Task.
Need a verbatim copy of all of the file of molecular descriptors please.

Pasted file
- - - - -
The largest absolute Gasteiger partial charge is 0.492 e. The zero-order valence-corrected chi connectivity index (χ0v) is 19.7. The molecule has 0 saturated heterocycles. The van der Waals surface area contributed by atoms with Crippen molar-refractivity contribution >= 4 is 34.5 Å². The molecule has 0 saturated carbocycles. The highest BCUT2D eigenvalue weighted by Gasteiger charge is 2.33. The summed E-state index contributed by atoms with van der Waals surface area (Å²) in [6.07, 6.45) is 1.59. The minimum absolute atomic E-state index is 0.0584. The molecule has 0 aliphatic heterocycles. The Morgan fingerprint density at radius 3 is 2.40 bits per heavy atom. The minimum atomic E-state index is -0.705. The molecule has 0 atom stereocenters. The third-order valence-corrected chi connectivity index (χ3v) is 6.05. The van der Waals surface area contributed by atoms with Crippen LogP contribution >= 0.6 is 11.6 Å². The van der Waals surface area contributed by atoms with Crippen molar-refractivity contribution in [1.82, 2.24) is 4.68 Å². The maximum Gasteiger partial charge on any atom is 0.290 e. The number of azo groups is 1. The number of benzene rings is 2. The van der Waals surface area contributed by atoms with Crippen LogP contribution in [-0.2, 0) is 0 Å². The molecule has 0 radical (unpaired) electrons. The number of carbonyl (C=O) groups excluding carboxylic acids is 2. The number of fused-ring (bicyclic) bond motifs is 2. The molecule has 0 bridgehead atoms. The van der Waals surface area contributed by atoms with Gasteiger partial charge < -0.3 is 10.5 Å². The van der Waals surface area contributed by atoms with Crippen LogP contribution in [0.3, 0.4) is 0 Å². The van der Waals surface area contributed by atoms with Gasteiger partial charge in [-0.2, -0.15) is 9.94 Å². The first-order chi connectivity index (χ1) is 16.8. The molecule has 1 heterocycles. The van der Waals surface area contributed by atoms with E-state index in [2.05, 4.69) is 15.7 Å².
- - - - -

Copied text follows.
The largest absolute Gasteiger partial charge is 0.492 e. The zero-order valence-corrected chi connectivity index (χ0v) is 19.7. The molecule has 0 saturated heterocycles. The van der Waals surface area contributed by atoms with Crippen molar-refractivity contribution >= 4 is 34.5 Å². The molecule has 0 saturated carbocycles. The highest BCUT2D eigenvalue weighted by Gasteiger charge is 2.33. The summed E-state index contributed by atoms with van der Waals surface area (Å²) in [6.07, 6.45) is 1.59. The minimum absolute atomic E-state index is 0.0584. The molecule has 0 aliphatic heterocycles. The Morgan fingerprint density at radius 3 is 2.40 bits per heavy atom. The minimum atomic E-state index is -0.705. The molecule has 0 atom stereocenters. The third-order valence-corrected chi connectivity index (χ3v) is 6.05. The van der Waals surface area contributed by atoms with Crippen LogP contribution >= 0.6 is 11.6 Å². The van der Waals surface area contributed by atoms with Crippen molar-refractivity contribution in [1.82, 2.24) is 4.68 Å². The maximum Gasteiger partial charge on any atom is 0.290 e. The number of azo groups is 1. The number of benzene rings is 2. The van der Waals surface area contributed by atoms with Crippen LogP contribution in [-0.2, 0) is 0 Å². The molecule has 0 radical (unpaired) electrons. The number of carbonyl (C=O) groups excluding carboxylic acids is 2. The number of fused-ring (bicyclic) bond motifs is 2. The molecule has 0 bridgehead atoms. The van der Waals surface area contributed by atoms with Gasteiger partial charge < -0.3 is 10.5 Å². The van der Waals surface area contributed by atoms with Crippen LogP contribution in [0.3, 0.4) is 0 Å². The van der Waals surface area contributed by atoms with Gasteiger partial charge in [-0.2, -0.15) is 9.94 Å². The first-order chi connectivity index (χ1) is 16.8. The molecule has 1 heterocycles. The van der Waals surface area contributed by atoms with E-state index in [2.05, 4.69) is 15.7 Å².